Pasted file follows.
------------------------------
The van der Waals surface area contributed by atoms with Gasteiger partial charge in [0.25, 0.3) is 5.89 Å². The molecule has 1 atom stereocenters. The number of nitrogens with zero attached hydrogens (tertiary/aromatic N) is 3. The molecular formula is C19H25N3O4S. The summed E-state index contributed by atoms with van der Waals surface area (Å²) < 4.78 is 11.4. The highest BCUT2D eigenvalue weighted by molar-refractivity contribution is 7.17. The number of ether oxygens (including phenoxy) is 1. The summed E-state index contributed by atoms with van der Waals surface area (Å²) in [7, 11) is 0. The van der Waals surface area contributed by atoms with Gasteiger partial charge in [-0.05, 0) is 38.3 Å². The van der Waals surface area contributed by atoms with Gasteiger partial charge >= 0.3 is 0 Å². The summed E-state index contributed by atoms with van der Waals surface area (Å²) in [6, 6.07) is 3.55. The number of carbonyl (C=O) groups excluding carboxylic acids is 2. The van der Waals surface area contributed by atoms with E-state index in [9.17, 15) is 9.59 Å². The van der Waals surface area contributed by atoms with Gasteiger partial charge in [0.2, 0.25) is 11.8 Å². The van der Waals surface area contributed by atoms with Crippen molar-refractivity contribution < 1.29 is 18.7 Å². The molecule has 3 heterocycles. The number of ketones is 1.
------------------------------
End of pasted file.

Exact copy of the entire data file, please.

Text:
The van der Waals surface area contributed by atoms with Gasteiger partial charge in [0.25, 0.3) is 5.89 Å². The molecule has 1 atom stereocenters. The number of nitrogens with zero attached hydrogens (tertiary/aromatic N) is 3. The molecular formula is C19H25N3O4S. The summed E-state index contributed by atoms with van der Waals surface area (Å²) < 4.78 is 11.4. The highest BCUT2D eigenvalue weighted by molar-refractivity contribution is 7.17. The number of ether oxygens (including phenoxy) is 1. The summed E-state index contributed by atoms with van der Waals surface area (Å²) in [7, 11) is 0. The van der Waals surface area contributed by atoms with Gasteiger partial charge in [-0.05, 0) is 38.3 Å². The van der Waals surface area contributed by atoms with Gasteiger partial charge >= 0.3 is 0 Å². The summed E-state index contributed by atoms with van der Waals surface area (Å²) in [6, 6.07) is 3.55. The number of carbonyl (C=O) groups excluding carboxylic acids is 2. The van der Waals surface area contributed by atoms with E-state index in [9.17, 15) is 9.59 Å². The van der Waals surface area contributed by atoms with Gasteiger partial charge in [0.2, 0.25) is 11.8 Å². The van der Waals surface area contributed by atoms with Crippen molar-refractivity contribution < 1.29 is 18.7 Å². The molecule has 3 heterocycles. The number of ketones is 1.